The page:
The score undertakes the same journey as the audience in the movie. First, we start with the lyrical and quieter part of the music, then it transfers to richer orchestrated part of the score with a motif that some critics describe as the “religious theme” and which you can hear in the already mentioned “Rebirth”, and in the end we have the scary parts of the score for the horror scenes and which are not an easy-listening part of the score. There are some similarities between these parts and the mystic parts of the first “Indiana Jones”, especially the temple scenes. Perhaps Spielberg asked Goldsmith to compose the music in a similar style?

“Escape from Suburbia" is a good example for these atonal and dissonant horror tracks. After the horror is over and the family is safe in a motel – the TV set will not stay in this room…, Goldsmith returns to the more lyrical times with a reprise of the Carol Ann’s theme, but he puts some children laughs in the end. This sounds weird and is unexpected. Is this a musical statement for the madness that still might be there?

Goldsmith did not use any synthesizers or electronic effects in the score. Instead and like in “Planet Of The Apes”, he used traditional instruments but also a lot of other instruments such a musical saw, a rub rod, whistles and special drums to create the unknown in music. Even though this music is really not an easy listening music and people might skip these tracks, you have to admire Goldsmith’s ability to transform the scary scene into music that is still outstanding.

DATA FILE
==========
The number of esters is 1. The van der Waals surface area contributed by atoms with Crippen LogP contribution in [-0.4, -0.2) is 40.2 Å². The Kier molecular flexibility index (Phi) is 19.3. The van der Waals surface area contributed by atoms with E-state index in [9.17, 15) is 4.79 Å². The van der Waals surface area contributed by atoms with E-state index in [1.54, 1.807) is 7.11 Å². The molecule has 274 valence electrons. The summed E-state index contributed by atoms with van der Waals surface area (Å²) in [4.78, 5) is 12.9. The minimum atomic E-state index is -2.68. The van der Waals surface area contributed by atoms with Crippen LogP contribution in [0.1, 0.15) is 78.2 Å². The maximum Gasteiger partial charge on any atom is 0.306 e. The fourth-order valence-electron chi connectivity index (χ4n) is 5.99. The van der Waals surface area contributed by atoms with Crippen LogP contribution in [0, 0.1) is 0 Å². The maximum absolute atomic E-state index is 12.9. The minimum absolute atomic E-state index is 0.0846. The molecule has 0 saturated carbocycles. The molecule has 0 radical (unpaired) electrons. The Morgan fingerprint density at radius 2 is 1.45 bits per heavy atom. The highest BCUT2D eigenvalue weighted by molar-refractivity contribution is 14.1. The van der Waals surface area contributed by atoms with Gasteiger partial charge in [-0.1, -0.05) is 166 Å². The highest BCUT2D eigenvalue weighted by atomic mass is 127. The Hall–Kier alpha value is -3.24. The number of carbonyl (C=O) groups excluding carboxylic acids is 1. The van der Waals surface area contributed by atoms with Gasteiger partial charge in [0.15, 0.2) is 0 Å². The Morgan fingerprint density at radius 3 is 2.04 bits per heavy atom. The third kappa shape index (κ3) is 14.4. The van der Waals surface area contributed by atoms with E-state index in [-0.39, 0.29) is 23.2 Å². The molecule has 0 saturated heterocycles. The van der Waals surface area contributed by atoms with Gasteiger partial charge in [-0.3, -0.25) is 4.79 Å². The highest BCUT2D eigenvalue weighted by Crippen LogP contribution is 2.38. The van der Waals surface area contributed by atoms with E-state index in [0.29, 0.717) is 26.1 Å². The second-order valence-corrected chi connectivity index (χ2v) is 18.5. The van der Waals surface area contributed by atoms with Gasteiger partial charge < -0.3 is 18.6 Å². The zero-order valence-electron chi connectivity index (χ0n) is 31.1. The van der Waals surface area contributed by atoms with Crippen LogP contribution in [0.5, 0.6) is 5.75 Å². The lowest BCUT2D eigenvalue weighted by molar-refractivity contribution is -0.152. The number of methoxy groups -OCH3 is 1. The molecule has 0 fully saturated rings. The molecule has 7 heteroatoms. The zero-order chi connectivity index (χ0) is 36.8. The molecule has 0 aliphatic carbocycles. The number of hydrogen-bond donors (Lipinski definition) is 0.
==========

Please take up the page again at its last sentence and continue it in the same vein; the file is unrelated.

These qualities make “Poltergeist” special and one of the best soundtracks ever: You have the lovely tracks, but also the musical horror tracks which scare you like hell with their unusual orchestration. Goldsmith shows that he is a master in this field of horror.

After being unreleased for nearly fifteen years, “Poltergeist” received its first soundtrack album in 1997 by Rhino Movie Music. In 2010, a two-disc soundtrack album followed by Film Score Monthly featuring additional source and alternate material.

It is really sad that Goldsmith and Spielberg did not work more together because the genius of Spielberg in visual storytelling matches perfect with Goldsmith’s genius of musical storytelling. “Poltergeist” is not only a great score, it also shows that film music can be really contemporary music that can be played in a concert hall without any chance.

Here is another live performance of the main theme, but with the End Credits from "The Swarm", Irwin Allen Bees-Thriller before, really worth lisenting:

Copyright © Stefan Riedlinger, 2017, all rights reserved. The reviews and other textual content contained on the site may not be published, broadcast, rewritten or redistributed without the prior written authority of Stefan Riedlinger.